The Battles of Coronel and Falkland Islands

coronel and f

This is the latest DVD release from the BFI, and it’s very good indeed.
The Battles of Coronel and the Falkland Islands were the first sea battles of the Great War. At Coronel in November 1914, Admiral Graf von Spee’s German force, led by armoured cruisers Scharnhorst and Gneisenau, picked off the smaller British cruisers Monmouth and Good Hope. There were no survivors from these sinkings; 1,600 British officers and men were killed, including Admiral Cradock. A British task force was hastily put together to avenge these losses, including the Inflexible and the Invincible. Intelligence revealed that Germans were heading to capture the Falklands, which the British used as a coaling station; the British fleet got there before them, and this time they had superiority of craft and guns. The two big German ships were destroyed.


The BFI have just published the DVD of a new, digitally remastered version of Walter Summers’s 1928 film The Battles of Coronel and Falkland Islands (and it’s an excellent remastering, looking sharply  different from some of the muddy-looking versions of silent films  currently available.) This was the third war film that Summers made for British Instructional Films.

The first had been Ypres, which I wrote briefly about a while ago. This was a re-telling of the various battles around that ruined city, featuring many soldiers who had actually taken part in the fighting on the Salient, with an emphasis on honouring heroes, especially the winners of V.C.s. The useful booklet that comes with this DVD tells us that in Ireland the tone of this film so enraged the IRA that they caused disruption at cinemas and burned copies of the film. Mons followed. I’ve never seen this film, but I’d like to. General Sir Horace Smith-Dorrien was persuaded to take part, re-enacting his own role.

These films were obviously very popular with the service chiefs, and the Navy offered very full cooperation to The Battles of Coronel and the Falkland Islands (just as, a few years later, they would cooperate with the Gallipoli film, Tell England). Several warships were lent to the producers, playing the parts of both British and German vessels. 40,000 naval personnel were involved in the filming, as well as 4,000 others. The Scilly Isles stood in for the Falklands.

This film is unashamedly propaganda for the British navy, but it is not notably anti-German. Sailors on both sides are shown as doing a difficult and dangerous job, and as having mutual respect. The German community in Valparaiso celebrates the Coronel victory with a banquet, and a bumptious civilian proposes that they drink a toast: ‘Eternal damnation to the British Navy.’ Admiral Graf von Spee corrects him; ‘I prefer to raise my glass in honour of a gallant enemy.’ At the end of the film, British sailors express respect for the German officers who prefer to go down with their ships rather than surrender.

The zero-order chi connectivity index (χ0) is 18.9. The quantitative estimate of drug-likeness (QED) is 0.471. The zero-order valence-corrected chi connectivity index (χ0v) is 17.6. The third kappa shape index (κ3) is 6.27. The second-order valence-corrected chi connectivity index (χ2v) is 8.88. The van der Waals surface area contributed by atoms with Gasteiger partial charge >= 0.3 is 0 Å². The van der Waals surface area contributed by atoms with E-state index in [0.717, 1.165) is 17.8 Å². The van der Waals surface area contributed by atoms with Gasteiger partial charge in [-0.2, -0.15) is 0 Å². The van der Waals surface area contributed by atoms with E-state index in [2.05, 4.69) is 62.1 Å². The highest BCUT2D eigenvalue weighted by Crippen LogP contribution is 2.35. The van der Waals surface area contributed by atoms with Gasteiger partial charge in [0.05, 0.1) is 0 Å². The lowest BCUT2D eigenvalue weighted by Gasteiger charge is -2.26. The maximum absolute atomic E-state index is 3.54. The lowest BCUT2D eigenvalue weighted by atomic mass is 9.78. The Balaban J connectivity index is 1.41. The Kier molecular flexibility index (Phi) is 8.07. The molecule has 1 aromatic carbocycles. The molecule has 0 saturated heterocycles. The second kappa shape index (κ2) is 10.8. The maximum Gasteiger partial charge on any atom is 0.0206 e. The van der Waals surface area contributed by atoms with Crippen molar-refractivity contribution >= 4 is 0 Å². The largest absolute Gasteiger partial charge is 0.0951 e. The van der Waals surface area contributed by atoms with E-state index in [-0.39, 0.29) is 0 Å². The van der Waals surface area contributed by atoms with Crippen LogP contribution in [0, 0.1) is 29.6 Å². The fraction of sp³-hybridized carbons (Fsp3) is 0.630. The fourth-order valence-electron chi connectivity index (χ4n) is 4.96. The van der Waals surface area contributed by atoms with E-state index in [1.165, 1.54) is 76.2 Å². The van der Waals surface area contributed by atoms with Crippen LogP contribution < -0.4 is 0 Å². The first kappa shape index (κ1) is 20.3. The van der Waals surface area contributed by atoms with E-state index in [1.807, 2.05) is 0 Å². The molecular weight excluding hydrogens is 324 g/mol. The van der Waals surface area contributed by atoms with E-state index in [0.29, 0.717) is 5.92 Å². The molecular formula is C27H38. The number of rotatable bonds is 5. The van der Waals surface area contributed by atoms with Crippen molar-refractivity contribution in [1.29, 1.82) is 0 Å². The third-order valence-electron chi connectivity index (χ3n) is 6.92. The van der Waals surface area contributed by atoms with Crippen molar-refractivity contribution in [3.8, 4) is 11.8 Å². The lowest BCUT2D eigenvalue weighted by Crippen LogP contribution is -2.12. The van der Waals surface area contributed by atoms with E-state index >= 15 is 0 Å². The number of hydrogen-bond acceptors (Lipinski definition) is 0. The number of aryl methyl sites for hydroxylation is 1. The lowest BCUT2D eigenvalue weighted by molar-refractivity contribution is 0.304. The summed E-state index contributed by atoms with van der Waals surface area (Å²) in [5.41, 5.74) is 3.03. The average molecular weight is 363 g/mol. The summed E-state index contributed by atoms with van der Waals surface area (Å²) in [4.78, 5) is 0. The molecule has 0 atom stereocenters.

German critics generally approved of the movie apparently, but it caused controversy and resentment in the Falklands, because the islanders’ local defence force provides the film’s comic relief. They are presented a sort of Dad’s Army, taking themselves very seriously but quite irrelevant to the big naval battle.

The story the film tells, of Britain suffering initial losses, but coming back and winning through determination and courage, is the story that the nation often told itself about the whole war during the 1920s. Perhaps the best-crafted sequence in the film is the one which shows dockyard workers working against the clock to get the Inflexible and the Invincible ready for war. It shows the industrial process poetically, with flames, shadows and swinging hammers. The thousands of men are each engaged on a particular job, but all contributing to the complex joint effort (and on the DVD the sequence is greatly enhanced by the rather brilliant score Simon Dobson has composed for this digital version). There is a clear political message here, about the naval victory being the work not only of the sailors, but of the civilian dock-workers, too. Maybe it is significant that this film was made just after the General Strike of 1926. Contemporary fictional representations of the Strike often contrasted the national unity of wartime with the divisive effects of industrial action; this sequence of the film definitely resonates with these concerns. John Buchan, by the way, was among the film’s scriptwriters.

The film’s heroes are ‘Jacky’ Fisher, who had just taken over as First Sea Lord, and Admiral Strurdee, who led the fleet to the Falklands. Both of these are presented as jutting-jawed models of British grit and determination.

Craighall Sherry as Admiral Sturdee


Winston Churchill (First Lord of the Admiralty) is shown in one scene, but the film avoids controversy – there is no mention, for example, of the fact that before Coronel Churchill and the then First Sea Lord of the Admiralty, Prince Louis of Battenberg, had refused Cradock’s requests for reinforcements. Nor is there any foreshadowing of the rift between Churchill and Fisher that would lead in 1915 to Fisher’s resignation over the Gallipoli adventure.

The film is beautifully made, and increases my respect for Summers as a director. I wonder, will there ever be a chance of our seeing his version of The Lost Patrol, or are all copies truly lost forever?



One Comment

  1. Posted May 3, 2015 at 6:00 pm | Permalink

    Warfare is a fascinating subject. Despite the dubious morality of using violence to achieve personal or political aims. It remains that conflict has been used to do just that throughout recorded history.

    Your article is very well done, a good read.

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